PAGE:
Haiti Relief Efforts Update
March 10, 2010
- Additional humanitarian assistance needed for increasingly strained host families.
- Large parts of population leaving Port-au-Prince and putting a huge strain on underequipped communities in both outlying and border areas.
- Shelter and sanitation remains as top issue in all locations. So far emergency shelters have been distributed to 50% of those in need.
- Reported cases of malaria rising steadily in line with season/conditions in the temporary camps.
- Contingency planning committee under the UN for upcoming rainy season began this week.
President Obama, commenting on the precarious situation in Haiti after his meeting with Haitian President Rene Preval said: "The challenge now is to prevent a second disaster, and that is why at this very moment, thousands of Americans, both civilian and military, remain on the scene at the invitation of the Haitian government".
The latest OCHA situation report from the UN reports that contingency planning has begun for the onset of rainy season and the challenges confronting Haiti going forward. The early onset of rainy season last week has clearly shown the dangers ahead of large displacement camps, particularly for those located in flood and landslide prone areas. The report states that approximately 160,000 people have relocated to the Artibonite area and are overwhelming an already challenged community with basic services strained and reportedly leading to an increase in prices. Additionally another 160,000 people have relocated to the border region of Dominican Republic and are in need of services/shelter.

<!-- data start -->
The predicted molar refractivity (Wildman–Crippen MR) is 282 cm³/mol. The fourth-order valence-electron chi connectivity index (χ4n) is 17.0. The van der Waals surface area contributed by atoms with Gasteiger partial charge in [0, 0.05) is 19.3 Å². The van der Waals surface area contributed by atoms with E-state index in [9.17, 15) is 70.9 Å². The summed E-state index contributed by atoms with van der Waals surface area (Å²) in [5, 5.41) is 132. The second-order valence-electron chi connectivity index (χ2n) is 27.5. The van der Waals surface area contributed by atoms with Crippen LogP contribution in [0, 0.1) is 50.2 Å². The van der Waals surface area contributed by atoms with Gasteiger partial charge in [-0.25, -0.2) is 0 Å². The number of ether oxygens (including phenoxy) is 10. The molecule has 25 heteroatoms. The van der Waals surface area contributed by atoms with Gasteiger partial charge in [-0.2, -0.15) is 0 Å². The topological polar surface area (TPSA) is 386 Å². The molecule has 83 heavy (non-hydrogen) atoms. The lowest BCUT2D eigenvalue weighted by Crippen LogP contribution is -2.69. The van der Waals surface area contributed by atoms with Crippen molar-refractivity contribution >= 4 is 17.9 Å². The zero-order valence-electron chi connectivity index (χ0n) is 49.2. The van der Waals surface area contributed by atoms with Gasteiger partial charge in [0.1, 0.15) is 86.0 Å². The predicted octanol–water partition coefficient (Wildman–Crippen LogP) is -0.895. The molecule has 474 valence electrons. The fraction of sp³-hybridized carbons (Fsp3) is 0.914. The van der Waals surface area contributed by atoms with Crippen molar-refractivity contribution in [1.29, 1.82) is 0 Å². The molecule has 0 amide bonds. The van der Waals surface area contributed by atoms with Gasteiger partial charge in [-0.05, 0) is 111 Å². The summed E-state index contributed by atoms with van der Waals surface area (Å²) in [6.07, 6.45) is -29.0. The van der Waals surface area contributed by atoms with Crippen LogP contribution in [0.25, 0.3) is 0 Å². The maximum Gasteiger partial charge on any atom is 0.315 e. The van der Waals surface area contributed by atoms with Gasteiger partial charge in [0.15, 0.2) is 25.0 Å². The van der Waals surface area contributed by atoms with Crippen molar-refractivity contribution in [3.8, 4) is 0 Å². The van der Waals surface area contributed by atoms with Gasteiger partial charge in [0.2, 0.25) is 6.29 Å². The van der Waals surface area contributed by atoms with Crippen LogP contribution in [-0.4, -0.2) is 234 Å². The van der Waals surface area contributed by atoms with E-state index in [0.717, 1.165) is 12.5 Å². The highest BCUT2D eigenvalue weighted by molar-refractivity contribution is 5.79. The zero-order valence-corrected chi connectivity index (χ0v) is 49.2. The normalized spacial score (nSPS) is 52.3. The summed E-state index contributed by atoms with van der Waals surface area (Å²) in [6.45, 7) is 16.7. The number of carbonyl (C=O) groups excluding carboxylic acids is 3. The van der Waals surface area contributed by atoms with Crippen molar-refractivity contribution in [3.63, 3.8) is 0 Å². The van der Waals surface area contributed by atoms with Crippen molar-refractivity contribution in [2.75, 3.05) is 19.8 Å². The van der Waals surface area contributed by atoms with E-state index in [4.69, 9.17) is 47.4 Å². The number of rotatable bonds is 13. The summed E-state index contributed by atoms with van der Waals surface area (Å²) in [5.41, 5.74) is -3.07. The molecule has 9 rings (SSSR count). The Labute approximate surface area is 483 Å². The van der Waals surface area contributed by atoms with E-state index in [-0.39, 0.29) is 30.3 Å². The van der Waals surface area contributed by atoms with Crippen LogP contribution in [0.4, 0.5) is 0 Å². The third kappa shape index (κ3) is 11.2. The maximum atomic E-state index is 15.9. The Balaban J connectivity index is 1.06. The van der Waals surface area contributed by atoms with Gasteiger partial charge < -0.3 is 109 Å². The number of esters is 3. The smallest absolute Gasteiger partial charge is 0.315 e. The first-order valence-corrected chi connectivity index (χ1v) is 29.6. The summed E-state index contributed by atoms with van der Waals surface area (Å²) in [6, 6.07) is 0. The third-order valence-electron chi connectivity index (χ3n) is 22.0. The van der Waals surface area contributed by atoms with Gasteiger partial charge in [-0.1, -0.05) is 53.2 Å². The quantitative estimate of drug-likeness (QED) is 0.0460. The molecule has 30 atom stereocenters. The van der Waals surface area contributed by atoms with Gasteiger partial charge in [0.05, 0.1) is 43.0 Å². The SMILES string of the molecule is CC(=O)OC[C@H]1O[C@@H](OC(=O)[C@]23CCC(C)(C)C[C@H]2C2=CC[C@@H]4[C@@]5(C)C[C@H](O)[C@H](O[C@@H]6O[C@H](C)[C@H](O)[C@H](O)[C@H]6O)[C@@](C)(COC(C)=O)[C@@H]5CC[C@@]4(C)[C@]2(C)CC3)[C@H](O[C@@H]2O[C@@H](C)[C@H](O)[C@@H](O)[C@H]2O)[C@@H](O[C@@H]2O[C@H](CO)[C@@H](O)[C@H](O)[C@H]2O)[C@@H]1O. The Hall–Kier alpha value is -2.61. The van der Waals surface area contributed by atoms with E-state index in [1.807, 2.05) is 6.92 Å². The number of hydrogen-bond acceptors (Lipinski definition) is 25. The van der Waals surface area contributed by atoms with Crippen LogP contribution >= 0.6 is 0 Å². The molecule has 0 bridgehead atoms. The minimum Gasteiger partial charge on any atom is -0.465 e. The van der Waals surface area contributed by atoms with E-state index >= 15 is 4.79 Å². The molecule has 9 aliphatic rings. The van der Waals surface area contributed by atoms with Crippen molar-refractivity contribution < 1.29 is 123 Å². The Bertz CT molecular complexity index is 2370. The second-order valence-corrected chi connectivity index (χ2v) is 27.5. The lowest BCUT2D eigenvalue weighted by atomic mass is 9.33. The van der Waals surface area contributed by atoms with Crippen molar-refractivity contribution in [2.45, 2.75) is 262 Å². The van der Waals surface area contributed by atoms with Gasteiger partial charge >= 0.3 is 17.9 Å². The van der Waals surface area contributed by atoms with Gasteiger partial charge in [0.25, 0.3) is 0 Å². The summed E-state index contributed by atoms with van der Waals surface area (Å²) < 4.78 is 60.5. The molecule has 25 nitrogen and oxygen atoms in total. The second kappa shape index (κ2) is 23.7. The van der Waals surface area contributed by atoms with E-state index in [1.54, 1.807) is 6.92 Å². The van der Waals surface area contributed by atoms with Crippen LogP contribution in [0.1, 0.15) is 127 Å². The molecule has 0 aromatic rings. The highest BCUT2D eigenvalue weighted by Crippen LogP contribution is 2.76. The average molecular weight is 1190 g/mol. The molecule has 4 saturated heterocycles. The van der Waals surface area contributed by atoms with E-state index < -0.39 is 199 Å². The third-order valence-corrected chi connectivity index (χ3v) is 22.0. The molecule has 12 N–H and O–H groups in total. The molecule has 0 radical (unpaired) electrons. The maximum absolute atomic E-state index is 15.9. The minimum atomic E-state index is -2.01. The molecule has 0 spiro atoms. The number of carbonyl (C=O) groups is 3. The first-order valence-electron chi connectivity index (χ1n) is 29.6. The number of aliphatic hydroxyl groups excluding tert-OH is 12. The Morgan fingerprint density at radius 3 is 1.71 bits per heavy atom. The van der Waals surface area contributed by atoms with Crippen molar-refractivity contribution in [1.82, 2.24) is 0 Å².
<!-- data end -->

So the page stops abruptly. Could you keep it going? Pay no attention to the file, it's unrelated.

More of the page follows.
At the same time preliminary UN surveys are also indicating that the existing sites population has actually increased by 10%. The accuracy and reasons for this are being further studied and evaluated for the next report.
High risk settlements for flooding/landslides have also been identified and prioritized for the evacuation of up to 200,000 people. In order to decongest some of the existing sites the government has identified the need for 600 acres of land, with 5 sites totaling 220 acres so far identified.
Children and Education
The government is also looking at bringing education to the children in camps or other sites instead of schools as the April 1st date set for continuing of education is unlikely to find enough stable school structures to serve this need. In addition to school supplies, recreational materials/toys and psychosocial services are needed. The second wave of food distribution has begun with the goal of one month rations being distributed to 300,000 families. Maintaining the security of people in displacement camps, especially women and children has also been identified as a primary concern for the UN Security force contingent.
Further need for injury rehabilitation centers, hospital beds, orthopedic care, and increased coverage for Mobile Clinics have all been identified by the UN. Currently only 160 of the estimated 600 sites with more than 5,000 people are being serviced by mobile clinics. Hospitals performing non-emergency procedures are also still lacking.